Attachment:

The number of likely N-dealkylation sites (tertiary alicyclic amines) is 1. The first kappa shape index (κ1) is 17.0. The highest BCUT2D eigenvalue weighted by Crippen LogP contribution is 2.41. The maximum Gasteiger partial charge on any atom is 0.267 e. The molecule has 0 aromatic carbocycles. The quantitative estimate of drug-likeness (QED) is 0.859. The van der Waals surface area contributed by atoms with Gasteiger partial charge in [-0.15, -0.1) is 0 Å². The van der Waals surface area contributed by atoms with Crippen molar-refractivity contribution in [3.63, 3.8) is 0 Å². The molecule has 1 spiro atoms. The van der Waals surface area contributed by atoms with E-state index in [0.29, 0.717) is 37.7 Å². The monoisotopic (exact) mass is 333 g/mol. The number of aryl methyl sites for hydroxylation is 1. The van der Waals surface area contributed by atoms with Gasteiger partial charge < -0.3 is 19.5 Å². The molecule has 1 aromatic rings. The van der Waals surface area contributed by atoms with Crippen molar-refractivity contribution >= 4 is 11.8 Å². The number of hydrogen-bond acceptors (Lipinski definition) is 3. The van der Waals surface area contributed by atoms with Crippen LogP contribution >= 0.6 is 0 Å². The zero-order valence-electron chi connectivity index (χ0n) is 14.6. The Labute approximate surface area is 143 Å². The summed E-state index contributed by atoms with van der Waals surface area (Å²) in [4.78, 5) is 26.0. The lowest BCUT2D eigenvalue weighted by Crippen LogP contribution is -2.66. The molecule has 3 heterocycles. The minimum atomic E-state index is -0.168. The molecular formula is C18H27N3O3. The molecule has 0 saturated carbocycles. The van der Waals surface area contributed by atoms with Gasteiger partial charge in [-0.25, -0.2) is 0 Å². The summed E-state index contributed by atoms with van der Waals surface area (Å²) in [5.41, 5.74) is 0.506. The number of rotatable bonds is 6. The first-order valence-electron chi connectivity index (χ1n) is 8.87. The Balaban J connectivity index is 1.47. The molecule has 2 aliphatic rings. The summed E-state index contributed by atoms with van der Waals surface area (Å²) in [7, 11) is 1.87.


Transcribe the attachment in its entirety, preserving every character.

The number of likely N-dealkylation sites (tertiary alicyclic amines) is 1. The first kappa shape index (κ1) is 17.0. The highest BCUT2D eigenvalue weighted by Crippen LogP contribution is 2.41. The maximum Gasteiger partial charge on any atom is 0.267 e. The molecule has 0 aromatic carbocycles. The quantitative estimate of drug-likeness (QED) is 0.859. The van der Waals surface area contributed by atoms with Gasteiger partial charge in [-0.15, -0.1) is 0 Å². The van der Waals surface area contributed by atoms with Crippen molar-refractivity contribution in [3.63, 3.8) is 0 Å². The molecule has 1 spiro atoms. The van der Waals surface area contributed by atoms with E-state index in [0.29, 0.717) is 37.7 Å². The monoisotopic (exact) mass is 333 g/mol. The number of aryl methyl sites for hydroxylation is 1. The van der Waals surface area contributed by atoms with Gasteiger partial charge < -0.3 is 19.5 Å². The molecule has 1 aromatic rings. The van der Waals surface area contributed by atoms with Crippen molar-refractivity contribution >= 4 is 11.8 Å². The number of hydrogen-bond acceptors (Lipinski definition) is 3. The van der Waals surface area contributed by atoms with Crippen LogP contribution >= 0.6 is 0 Å². The zero-order valence-electron chi connectivity index (χ0n) is 14.6. The Labute approximate surface area is 143 Å². The summed E-state index contributed by atoms with van der Waals surface area (Å²) in [4.78, 5) is 26.0. The lowest BCUT2D eigenvalue weighted by Crippen LogP contribution is -2.66. The molecule has 3 heterocycles. The minimum atomic E-state index is -0.168. The molecular formula is C18H27N3O3. The molecule has 0 saturated carbocycles. The van der Waals surface area contributed by atoms with Gasteiger partial charge in [-0.25, -0.2) is 0 Å². The summed E-state index contributed by atoms with van der Waals surface area (Å²) in [5.41, 5.74) is 0.506. The number of rotatable bonds is 6. The first-order valence-electron chi connectivity index (χ1n) is 8.87. The Balaban J connectivity index is 1.47. The molecule has 2 aliphatic rings. The summed E-state index contributed by atoms with van der Waals surface area (Å²) in [7, 11) is 1.87.